Other footage clearly shows unarmed men crouching near the remains of the main stage in Rab’a to hide from incessant gunfire. The footage shows two of them being shot and apparently killed, and a third shot in the leg. Some of the killings appeared to be deliberate, targeting people who posed no imminent threat to life at the time they were shot. One resident told Human Rights Watch she saw a policeman summarily execute a man walking in front of the officer. The man’s hands were on his head.

Egypt’s interim president, Adly Mansour, declared a curfew on the afternoon of August 14 and a one-month state of emergency. While some curfews may be legitimate and proportionate measures to reduce severe violence on the streets, the declaration of a state of emergency sends precisely the wrong signal, Human Rights Watch said. Security forces will read it as license for additional reckless and unlawful use of force, particularly given the long history of abuses carried out under states of emergency in Egypt.

“Given the riot police’s track record of routinely misusing lethal force, it’s crucial that Egypt’s military rulers publicly order security forces to use lethal force only when strictly necessary,” Stork said. “That means police should only shoot when faced with armed individuals threatening lives, and only to the extent necessary to address an immediate threat.”

The attacks on the sit-ins sparked serious sectarian violence. Since the ouster of Morsy sectarian tension has been on the rise, with leaders of the Muslim Brotherhood scapegoating Egyptian Christians as responsible for Morsy’s removal. Human Rights Watch has confirmed through interviews with witnesses that mobs chanting Islamist slogans attacked at least 32 churches. This violence left one Christian dead and at least 20 churches torched.

Security forces did little or nothing to protect churches, despite the high likelihood of such attacks. Human Rights Watch documented a rise in sectarian violence since Morsy’s ouster on July 3, with at least six major attacks on Christians in governorates across Egypt, including Luxor, Marsa Matrouh, Minya, North Sinai, Port Said, and Qena.

“Egyptian security officials bear responsibility not only for what they did in breaking up the protests but for their failure to protect churches and Christian communities against predictable reprisal attacks,” Stork said. “An impartial, credible and independent investigation is required to establish a full picture of events in Cairo and elsewhere on August 14 and to start the process of accountability.”

Break-up of the Rab’a al-Adawiya Sit-In 
Since the end of June, Muslim Brotherhood supporters had been holding a sit-in near the Rab’a al-Adawiya mosque in the eastern Cairo district of Nasr City. Using aerial photos, Human Rights Watch calculated that on August 2 there were at least 85,000 protesters present.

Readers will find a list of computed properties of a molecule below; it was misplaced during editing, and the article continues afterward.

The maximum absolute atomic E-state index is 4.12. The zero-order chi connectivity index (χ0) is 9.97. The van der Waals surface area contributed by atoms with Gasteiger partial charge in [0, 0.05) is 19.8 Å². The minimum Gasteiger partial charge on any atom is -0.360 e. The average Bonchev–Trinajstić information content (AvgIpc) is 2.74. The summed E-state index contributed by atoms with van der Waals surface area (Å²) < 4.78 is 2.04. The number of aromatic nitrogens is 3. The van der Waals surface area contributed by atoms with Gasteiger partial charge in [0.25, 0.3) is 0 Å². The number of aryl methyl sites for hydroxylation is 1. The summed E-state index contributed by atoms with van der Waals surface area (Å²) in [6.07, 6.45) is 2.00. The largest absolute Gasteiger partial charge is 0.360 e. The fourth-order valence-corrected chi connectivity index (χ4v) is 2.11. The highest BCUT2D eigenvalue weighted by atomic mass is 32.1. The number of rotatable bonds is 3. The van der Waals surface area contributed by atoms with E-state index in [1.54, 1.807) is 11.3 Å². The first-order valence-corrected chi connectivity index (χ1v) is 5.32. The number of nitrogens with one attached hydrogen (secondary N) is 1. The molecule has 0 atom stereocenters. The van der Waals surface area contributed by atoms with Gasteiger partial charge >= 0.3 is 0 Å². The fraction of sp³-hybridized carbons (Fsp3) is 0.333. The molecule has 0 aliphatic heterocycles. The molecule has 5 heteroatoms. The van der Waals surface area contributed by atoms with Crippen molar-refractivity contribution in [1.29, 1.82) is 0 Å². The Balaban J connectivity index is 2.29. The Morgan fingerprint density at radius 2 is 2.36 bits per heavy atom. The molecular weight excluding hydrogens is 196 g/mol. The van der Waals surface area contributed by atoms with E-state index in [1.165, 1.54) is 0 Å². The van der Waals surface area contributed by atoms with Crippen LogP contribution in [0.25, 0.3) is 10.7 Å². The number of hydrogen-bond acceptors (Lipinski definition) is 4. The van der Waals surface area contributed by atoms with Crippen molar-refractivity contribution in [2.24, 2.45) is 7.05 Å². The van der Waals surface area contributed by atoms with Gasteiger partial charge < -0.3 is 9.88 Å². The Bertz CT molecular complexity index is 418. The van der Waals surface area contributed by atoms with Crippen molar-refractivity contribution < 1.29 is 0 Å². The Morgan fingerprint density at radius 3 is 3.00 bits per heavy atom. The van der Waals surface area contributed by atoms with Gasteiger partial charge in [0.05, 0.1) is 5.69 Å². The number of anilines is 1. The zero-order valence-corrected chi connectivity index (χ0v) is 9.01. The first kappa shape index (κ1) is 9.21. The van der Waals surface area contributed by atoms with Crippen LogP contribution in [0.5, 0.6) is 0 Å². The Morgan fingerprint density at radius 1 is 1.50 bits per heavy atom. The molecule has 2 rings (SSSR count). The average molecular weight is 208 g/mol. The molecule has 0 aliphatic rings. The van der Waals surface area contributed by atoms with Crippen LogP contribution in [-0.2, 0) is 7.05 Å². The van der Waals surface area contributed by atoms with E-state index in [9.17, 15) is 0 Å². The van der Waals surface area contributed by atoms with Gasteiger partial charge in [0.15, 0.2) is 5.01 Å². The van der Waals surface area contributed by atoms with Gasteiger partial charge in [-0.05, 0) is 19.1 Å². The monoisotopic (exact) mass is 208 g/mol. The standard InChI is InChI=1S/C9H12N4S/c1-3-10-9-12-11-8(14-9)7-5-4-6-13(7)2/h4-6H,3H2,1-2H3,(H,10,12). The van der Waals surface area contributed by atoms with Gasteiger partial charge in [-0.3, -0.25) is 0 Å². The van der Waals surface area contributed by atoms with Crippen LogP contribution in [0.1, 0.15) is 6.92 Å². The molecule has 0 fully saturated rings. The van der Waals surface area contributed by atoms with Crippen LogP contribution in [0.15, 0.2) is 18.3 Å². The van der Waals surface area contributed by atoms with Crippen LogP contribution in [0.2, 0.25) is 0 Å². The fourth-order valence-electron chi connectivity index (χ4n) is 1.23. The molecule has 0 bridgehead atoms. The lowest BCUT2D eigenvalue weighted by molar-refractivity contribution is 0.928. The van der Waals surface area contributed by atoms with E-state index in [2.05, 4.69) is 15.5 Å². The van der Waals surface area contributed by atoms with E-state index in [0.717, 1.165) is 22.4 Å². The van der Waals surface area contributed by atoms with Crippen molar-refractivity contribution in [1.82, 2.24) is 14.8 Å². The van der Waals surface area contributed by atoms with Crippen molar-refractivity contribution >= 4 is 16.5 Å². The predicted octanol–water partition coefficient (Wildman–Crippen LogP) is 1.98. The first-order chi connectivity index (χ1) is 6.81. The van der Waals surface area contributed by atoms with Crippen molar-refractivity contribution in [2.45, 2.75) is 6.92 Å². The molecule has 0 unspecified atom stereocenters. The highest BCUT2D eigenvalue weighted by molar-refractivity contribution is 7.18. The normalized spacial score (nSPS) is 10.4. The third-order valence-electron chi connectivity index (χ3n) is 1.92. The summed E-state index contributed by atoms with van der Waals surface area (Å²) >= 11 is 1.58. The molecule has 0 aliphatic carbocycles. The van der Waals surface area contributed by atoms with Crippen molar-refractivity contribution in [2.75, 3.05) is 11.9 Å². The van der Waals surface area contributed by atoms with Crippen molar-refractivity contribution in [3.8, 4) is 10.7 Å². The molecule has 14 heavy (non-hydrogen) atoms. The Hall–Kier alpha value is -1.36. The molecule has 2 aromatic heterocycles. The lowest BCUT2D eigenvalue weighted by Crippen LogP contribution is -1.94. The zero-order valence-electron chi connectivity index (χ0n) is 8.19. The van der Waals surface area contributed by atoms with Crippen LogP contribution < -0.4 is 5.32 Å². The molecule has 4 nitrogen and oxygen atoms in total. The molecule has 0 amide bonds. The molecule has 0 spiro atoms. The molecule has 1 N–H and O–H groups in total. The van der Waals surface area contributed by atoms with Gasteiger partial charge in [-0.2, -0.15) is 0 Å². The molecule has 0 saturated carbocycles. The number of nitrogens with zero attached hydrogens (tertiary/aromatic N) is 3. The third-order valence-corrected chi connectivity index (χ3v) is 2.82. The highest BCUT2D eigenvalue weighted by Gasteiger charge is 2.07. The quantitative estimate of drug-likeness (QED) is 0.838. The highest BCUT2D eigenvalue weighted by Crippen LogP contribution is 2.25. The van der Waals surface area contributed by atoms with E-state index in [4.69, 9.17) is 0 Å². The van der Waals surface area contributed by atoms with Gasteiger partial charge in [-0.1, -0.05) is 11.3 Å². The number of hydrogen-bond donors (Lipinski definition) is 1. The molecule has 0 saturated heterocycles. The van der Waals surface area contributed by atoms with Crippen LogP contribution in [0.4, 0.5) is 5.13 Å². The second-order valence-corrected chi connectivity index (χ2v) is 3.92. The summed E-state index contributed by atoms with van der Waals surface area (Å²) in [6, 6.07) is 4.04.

Security officials had for weeks been promising that the dispersal of the sit-in would be gradual, starting with a cordon around the sit-in and warnings and a safe exit, in particular for women and children. The Ministry of Interior issued statements on August 1 and 4 calling on protesters to leave the squares, but giving no timeframe for the dispersal.

At around 6:15 a.m. on August 14, approximately 15 minutes before the assault started, security officials used loudspeakers to urge residents to stay away from windows. Egyptian freelance journalist Maged Atef told Human Rights Watch he heard loudspeakers say that protesters should leave by the Nasr Street exit. One resident told Human Rights Watch that from around 8 a.m. onwards she heard loudspeaker announcements giving instructions for safe exit from Tayaran Street. But protesters and journalists told Human Rights Watch that once the dispersal had started, intense gunfire from security forces and tear gas made moving around impossible. The mother of one 15-year-old boy, for example, told Human Rights Watch that her son had called her from the sit-in when the dispersal started saying that he wanted to leave, but that he could not because there was shooting where the army had announced safe exits. The boy ended up sustaining a head-wound, apparently from rubber bullets according to doctors.

At 6:45 a.m. on August 14, riot police moved in on the sit-in from the entrance next to Tiba Mall on Nasr Street, and from the eastern entrances, firing tear gas canisters and shooting in the air. Security forces stationed on the roof of the nearby military intelligence building appear to have started shooting live ammunition almost from the start, although it is unclear who fired the first live bullet. A journalist said he first witnessed shooting at 6:45 a.m. at the eastern entrance to the sit-in on Youssef Abbas Street. A doctor at the sit-in clinic told Human Rights Watch that he received a first patient injured by live ammunition at 7 a.m.

Shooting continued over the next 10 hours, until around 5 p.m., according to numerous witnesses. Firing came from security forces stationed on rooftops as well as in police armored personnel carriers, and with some gunfire from the side of protesters. Women were among those killed, including 17-year-old Asmaa el Beltagy, daughter of Mohamed el Beltagy, a prominent figure in the leadership of the Muslim Brotherhood. The Association for Freedom of Thought and Expression, an Egyptian freedom of expression organization, confirmed four journalists were shot dead: Mike Deane from Sky News, Habiba Abdelaziz from Gulf News, Mosaab al-Shamy from Rassd New, and Ahmad Abdelgawad from al-Akhbar.